Continuous Improvement: Human Systems

Managers apply rigorous analytical tools and methodologies to understand where they can improve business processes.  They dedicate vast resources of money, time and manpower to improve operations, expecting some “X” percent improvement.

How often do managers apply the same logic to the human system?  Isn’t it naive to assume that human systems cannot also be continuously improved, and that it is worthwhile to dedicate rigorous analytics,  methodologies and resources to understand and intervene in order to do so?  Yet ignoring the dynamic opportunities to harvest the agility and capability of the human system is the norm in business.

Humans have significant inherent worth that machines and business processes do not:  the ability to think, to adapt and to innovate. That means that they can problem-solve current constraints, anticipate new opportunities and ways of doing things, and alter their actions (even their tools and procedures) so that they can remain relevant.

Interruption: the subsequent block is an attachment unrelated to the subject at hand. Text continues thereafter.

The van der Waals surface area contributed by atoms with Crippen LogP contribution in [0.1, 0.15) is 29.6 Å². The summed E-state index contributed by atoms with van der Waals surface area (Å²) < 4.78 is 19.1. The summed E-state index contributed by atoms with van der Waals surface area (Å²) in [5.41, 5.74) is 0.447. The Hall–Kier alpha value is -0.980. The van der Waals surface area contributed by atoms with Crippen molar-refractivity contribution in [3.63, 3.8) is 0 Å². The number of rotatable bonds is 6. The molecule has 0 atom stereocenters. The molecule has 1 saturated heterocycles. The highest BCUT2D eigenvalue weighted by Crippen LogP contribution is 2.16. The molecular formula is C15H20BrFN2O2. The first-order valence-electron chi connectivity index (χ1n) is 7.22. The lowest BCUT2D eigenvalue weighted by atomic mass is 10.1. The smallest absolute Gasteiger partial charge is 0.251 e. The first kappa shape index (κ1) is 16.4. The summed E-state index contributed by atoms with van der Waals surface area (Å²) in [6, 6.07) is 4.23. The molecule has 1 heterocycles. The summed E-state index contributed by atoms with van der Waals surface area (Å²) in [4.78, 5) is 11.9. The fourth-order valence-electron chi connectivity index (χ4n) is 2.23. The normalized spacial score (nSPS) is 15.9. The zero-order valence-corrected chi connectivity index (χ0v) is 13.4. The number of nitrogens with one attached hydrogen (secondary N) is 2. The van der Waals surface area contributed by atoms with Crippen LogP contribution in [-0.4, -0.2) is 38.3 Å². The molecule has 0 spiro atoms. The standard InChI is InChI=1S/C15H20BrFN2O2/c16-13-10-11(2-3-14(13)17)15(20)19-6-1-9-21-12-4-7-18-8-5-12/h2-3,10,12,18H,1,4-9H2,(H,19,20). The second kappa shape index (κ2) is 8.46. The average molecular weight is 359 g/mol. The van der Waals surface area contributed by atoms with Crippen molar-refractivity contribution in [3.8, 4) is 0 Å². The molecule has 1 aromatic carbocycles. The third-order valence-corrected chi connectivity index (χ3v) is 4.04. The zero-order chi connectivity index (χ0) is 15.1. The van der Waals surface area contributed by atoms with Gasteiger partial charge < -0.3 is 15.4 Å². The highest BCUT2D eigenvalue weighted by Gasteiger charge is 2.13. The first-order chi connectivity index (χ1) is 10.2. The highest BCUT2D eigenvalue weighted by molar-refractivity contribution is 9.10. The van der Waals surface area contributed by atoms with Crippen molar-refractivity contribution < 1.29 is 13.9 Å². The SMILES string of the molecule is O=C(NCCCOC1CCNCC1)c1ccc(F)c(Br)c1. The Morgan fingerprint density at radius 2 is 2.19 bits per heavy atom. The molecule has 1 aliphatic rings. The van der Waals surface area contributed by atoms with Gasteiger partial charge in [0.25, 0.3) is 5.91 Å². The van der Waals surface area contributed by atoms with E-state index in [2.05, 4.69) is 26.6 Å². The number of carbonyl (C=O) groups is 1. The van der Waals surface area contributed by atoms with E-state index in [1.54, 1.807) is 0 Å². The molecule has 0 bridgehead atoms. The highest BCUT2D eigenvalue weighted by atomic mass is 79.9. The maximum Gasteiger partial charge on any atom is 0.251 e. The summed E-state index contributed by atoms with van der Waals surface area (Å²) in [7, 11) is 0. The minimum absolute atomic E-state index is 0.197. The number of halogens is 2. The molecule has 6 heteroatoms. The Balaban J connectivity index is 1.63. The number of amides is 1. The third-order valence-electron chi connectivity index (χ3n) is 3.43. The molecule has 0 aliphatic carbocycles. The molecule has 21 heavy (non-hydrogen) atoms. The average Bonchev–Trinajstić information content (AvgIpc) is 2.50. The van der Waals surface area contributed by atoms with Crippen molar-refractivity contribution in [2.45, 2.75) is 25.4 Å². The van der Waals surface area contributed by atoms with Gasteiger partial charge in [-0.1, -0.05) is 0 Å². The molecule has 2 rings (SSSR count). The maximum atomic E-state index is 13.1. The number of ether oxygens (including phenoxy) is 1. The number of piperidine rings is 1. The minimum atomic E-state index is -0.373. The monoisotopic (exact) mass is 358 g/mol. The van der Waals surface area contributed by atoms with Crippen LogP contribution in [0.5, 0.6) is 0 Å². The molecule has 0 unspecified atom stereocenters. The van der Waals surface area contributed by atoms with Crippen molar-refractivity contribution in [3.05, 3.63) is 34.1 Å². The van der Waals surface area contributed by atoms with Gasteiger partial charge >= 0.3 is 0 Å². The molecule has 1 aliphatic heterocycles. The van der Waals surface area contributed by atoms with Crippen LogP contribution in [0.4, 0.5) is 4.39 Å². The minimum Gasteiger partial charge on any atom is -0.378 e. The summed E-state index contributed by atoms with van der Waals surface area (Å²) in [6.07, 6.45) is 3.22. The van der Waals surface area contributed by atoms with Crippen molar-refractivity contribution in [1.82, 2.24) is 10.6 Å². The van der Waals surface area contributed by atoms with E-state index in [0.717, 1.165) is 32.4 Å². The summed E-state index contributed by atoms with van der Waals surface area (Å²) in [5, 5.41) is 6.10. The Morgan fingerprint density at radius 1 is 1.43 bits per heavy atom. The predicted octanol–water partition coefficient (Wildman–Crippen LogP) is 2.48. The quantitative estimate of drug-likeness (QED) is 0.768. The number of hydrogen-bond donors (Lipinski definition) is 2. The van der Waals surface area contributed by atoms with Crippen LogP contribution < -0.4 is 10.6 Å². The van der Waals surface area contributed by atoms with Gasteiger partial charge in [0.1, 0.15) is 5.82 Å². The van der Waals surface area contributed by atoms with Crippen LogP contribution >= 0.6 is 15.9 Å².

Machines and processes are static entities that will only do what they have been set up to do, and can quickly become obsolete.  Migrating from legacy equipment and processes can be costly.

But people can Continuously Improve…and in fact are continuously improving to provide value.  As long as the “change” is not too threatening, people in fact WANT to improve.  If they are young it makes them feel excited.  If they are older, it makes them feel young.

The obligation of the leader is to help the human system change and adapt.  It may in fact be the single most important thing a leader can do when preparing for the future.

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